Why Fake News Influences the Herd


Many years ago, I had a friend who was very distressed about the idea that infant crying would cause brain damage. She had read a blog about it, and the blogger had cited a Harvard study demonstrating that fact.

One of the things that I do on a pretty regular basis is look up the source articles for these broadcast study results, and try to determine how accurate the blogger’s interpretation of the study would be. Most of the time, people do not have access to the actual research article, so base their interpretation solely on the abstract (brief summary of the study) which is often available to the public.

Due to my subscriptions to journals, I usually have access to the full study, and often the study can seem very different than its boiled down version. In the case of the friend, the Harvard study was actually from an internal newsletter sent to Harvard alumni and supporters explaining some of the exciting research that they were funding.

The study itself was proposed to be a population study in Africa, but there never was a publication of the final study results- trust me, I searched exhaustively. Essentially, the proposed study would determine the brain effects of prolonged crying, and this title and brief description had become the basis of the citation for the blogger’s essay on why letting your child cry would create ongoing damage.

I sent the source articles to my friend, along with an explanation of why it is important to dig deeper into “evidence” because it may not always be there. I also kept my radar up for more concerns from parents, because it was a pretty popular author who had made this conclusion- my letter to the author never even received a response.


The current news cycle is indicating that it may be possible that news siphoning and false news reports may have swayed opinions for many Americans. Personally, there were many times in the past year where I have found myself consulting Snopes.com to try to validate different “articles” that are posted online, and have been very concerned about what it must be like to have a Facebook profile with a different political slant.

It appears that journalistic integrity is under fire, and this is likely coming from the fact that the standards for journalists have been worn away by our own desire to gain information in small, quick bites. The beauty of investigative journalism is the depth that is taken to understand issues, but our news cycle and monkey brains does not allow for the patience required for this craft. Here are some of the reasons why we need to be better consumers of our information.

We like fast facts, even if they aren’t facts.

There have been some recommendations from the American Academy of Pediatrics lately than seem to be based on very weak science, and the source articles have been sitting on my desk for two weeks. I plan to read them thoroughly and write a rebuttal, but it will take me time to digest this info. Many people would have simply moved on.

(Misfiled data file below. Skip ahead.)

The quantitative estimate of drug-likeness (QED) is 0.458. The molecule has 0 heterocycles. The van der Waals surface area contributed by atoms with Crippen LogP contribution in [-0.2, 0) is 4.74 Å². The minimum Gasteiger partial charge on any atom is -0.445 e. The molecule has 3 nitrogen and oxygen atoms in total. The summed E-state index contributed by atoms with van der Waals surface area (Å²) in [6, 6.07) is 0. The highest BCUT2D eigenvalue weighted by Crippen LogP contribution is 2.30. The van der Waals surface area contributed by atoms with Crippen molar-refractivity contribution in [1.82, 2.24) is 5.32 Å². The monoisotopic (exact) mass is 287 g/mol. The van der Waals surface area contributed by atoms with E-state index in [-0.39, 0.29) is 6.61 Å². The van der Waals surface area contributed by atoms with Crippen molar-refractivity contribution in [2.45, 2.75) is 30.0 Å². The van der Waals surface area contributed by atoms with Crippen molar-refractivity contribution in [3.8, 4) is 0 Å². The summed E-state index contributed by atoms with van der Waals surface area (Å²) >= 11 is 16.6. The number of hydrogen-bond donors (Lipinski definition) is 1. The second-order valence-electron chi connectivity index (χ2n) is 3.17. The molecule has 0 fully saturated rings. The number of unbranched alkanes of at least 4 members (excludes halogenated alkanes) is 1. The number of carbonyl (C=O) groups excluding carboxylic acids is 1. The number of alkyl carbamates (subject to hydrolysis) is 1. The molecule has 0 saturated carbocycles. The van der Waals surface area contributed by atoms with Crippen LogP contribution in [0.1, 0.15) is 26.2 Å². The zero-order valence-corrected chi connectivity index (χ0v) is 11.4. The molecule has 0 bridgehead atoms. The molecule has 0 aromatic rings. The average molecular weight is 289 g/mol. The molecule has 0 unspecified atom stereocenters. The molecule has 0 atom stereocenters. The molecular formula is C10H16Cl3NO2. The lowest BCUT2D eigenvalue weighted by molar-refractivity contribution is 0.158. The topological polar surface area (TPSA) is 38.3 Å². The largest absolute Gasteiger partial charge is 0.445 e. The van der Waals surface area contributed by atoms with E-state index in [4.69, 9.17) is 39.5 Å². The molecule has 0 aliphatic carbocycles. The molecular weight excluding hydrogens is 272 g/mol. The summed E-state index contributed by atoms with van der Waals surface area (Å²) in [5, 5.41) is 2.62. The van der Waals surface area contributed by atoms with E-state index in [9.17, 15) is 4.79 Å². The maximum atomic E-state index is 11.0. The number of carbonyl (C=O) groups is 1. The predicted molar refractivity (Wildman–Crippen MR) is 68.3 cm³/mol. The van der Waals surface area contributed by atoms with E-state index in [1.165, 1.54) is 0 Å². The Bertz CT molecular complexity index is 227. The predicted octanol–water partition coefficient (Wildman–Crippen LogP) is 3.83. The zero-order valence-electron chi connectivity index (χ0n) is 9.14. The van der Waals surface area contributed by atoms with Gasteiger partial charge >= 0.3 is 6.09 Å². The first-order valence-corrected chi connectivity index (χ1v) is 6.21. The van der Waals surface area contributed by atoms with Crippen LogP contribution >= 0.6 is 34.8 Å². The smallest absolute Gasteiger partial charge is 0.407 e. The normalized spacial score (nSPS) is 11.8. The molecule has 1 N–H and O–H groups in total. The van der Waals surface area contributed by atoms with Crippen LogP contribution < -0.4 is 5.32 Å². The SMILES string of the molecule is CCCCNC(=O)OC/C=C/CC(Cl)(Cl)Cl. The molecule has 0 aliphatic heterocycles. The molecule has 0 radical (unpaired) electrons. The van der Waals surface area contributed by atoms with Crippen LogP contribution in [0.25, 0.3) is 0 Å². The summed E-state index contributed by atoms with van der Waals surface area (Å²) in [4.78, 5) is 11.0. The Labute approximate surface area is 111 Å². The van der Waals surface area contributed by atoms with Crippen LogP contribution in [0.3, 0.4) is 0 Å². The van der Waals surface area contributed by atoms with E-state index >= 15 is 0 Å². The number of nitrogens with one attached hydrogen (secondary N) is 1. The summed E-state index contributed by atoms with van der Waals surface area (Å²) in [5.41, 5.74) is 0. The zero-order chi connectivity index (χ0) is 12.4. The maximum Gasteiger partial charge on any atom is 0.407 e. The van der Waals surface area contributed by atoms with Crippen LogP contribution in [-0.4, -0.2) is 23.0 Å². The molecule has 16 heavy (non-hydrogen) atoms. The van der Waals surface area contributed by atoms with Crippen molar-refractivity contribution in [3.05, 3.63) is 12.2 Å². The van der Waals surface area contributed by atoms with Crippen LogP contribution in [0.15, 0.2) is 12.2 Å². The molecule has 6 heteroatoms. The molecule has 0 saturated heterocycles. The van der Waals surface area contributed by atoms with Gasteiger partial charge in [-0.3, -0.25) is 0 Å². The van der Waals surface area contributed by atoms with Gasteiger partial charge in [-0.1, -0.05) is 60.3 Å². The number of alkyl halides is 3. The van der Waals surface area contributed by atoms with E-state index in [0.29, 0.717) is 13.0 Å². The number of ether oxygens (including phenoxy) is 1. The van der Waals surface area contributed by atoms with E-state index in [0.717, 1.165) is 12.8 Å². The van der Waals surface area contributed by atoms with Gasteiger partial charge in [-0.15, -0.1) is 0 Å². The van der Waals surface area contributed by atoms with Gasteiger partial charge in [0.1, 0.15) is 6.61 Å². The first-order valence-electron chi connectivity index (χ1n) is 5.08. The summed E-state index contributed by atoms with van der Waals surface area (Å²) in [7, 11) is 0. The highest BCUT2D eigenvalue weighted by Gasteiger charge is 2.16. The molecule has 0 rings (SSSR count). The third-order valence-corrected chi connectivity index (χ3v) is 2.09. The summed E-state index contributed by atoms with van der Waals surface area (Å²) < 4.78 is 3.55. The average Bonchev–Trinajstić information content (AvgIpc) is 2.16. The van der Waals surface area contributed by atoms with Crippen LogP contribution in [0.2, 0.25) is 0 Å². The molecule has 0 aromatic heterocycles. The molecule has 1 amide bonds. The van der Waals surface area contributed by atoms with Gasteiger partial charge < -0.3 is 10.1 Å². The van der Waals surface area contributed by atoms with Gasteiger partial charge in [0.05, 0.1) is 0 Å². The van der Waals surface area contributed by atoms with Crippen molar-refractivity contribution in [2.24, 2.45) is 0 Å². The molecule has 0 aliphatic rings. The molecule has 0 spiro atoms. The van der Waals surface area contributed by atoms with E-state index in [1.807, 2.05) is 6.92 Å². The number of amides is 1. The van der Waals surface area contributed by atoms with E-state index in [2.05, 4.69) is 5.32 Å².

We like to see our beliefs confirmed.

The psychological principle of confirmatory bias indicates that we have a preference for information that is consistent with our belief system, and tend to prioritize this information with our attentional focus. I will notice the billboards that speak to my beliefs and interests and will give very little attention to those that don’t. This is also where news siphoning likely started- social media wants to keep you engaged, and tries to tailor information to the concepts that will gain your attention.

We like pretty things.

I can still remember the first time I saw a meaningful quote on a meme and then was disappointed to find that the quote was entirely inaccurate. I had never even thought to fact-check one of those quotes because the professionalism of the graphic had to give it credibility.

We are all prejudiced.

The brain loves shortcuts, and it also loves to solve puzzles. The challenge is that the brain gives little priority to accuracy. The way that this works is that we are constantly drawing conclusions and predictions and we tend to overestimate our interpretations.

Easy example: the next time you are speeding past a slower driver, who do you expect will be behind the wheel? If you never speed past people, then who do you predict will be driving the car that speeds past you? The only way to battle prejudice is with authentic experience, which leads us to the last major problem.

Many of us are lazy.

Not bothering to check facts or engage with authentic experience with a wide variety of people are some of the simple ways that our laziness leaves us vulnerable to manipulation. I can’t even count the number of times that I have fact-checked a story online or “recommendation” from a blog only to find that there is no or very little truth behind what is being written.

This can also be one of the shortfalls of lack of education: it may not seem reasonable or rational to fact check or there can be a suspicion that regular media outlets. We all are to blame for the suspicion because things have become increasingly more biased.

The news outlets are declaring that they will be filtering to make sure that news stories are not based on fake news. My gut says that this will be ineffective and lengthen the divide, but it will be interesting to see if this course can be righted.



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